Friend of the Devil: An Inspector Banks Novel
William Morrow, 2008 (2007)
Hardcover, Audio, e-Book
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Reviewed by Hilary Williamson
riend of the Devil
is the latest in Peter Robinson's excellent and long-running British police procedural series starring DCI Alan Banks. The story alternates between two cases, one investigated by Banks and the other by his close colleague (and once lover) DI Annie Cabbot, recently seconded to the Eastern Area force.
s the story opens, Annie awakens from a reckless one night stand with a much younger man, shocked and baffled by her own actions. Annie's subsequent investigation into the death of quadriplegic Karen Drew - found on a cliff edge looking over the North Sea - is interspersed with her attempts to deal with the personal crisis that led to this - and further - reckless behavior. Annie doesn't have to wonder for long why someone would murder a woman in a wheelchair, as she finds links to a horrific past serial killer case. She worries that the murderer slit the quadriplegic's throat instead of simply pushing her into the sea, as '
killers who wanted to make statements were like bores at a party: a bugger to shut up until they'd finished what they had to say.
' What follows proves her right.
hile Annie deals as best she can with personal and professional crises, her ex-lover Alan Banks - working with crass, corner-cutting DS Kevin Templeton and young, smart DS Winsome Jackman - is faced with the murder of a lovely but brash student, Hayley Daniels, close to home in Eastvale. Out pub crawling with friends, Hayley was brutally raped and strangled in the Maze, a warren of yards and alleys behind the town's market square, with an entrance close by the police station. It's almost a locked room murder as closed-circuit cameras that cover the Maze's entrances show no-one following the young woman in there in the relevant time frame.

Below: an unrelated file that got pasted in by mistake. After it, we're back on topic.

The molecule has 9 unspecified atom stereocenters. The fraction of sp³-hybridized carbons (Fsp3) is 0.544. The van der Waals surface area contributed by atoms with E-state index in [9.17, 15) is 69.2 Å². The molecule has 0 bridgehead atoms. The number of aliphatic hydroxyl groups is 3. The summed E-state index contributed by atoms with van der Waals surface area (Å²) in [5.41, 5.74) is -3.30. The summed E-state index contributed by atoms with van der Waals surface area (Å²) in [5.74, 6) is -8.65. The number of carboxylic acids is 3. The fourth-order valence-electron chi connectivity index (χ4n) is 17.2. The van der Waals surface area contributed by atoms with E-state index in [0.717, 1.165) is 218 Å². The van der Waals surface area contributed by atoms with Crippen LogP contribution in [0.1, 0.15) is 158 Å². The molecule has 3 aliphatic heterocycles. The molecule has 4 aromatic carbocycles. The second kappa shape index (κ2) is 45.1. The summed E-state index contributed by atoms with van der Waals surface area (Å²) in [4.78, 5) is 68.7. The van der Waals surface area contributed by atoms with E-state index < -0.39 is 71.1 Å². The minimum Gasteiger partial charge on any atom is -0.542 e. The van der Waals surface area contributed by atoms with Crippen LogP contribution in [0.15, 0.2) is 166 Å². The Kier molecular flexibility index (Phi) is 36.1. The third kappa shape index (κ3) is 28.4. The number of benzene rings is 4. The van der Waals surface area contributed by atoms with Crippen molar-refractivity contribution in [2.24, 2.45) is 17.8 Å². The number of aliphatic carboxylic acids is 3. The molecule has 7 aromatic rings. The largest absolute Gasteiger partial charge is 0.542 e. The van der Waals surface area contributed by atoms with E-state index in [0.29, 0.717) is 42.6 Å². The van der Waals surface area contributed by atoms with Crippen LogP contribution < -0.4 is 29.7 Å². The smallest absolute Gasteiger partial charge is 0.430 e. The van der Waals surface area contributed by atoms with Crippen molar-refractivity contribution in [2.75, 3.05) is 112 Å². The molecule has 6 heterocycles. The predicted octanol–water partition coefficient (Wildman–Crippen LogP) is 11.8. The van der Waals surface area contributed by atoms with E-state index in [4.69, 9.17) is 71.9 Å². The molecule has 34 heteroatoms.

t's hard to imagine how these cases could be connected, but Robinson slowly and steadily develops his story to build a credible link between them, with an unusual motivation for multiple murders and a big surprise in the main perpetrator's identity. Though I haven't read much in this series in the past - and admit to finding Alan Banks a rather bland lead - I enjoyed this episode. Peter Robinson masterfully moves his detectives, through the maze of his mystery, and the turmoil in their personal lives, to a cathartic ending.
Friend of the Devil
for series fans and for anyone who enjoys an intelligent, well-written procedural.
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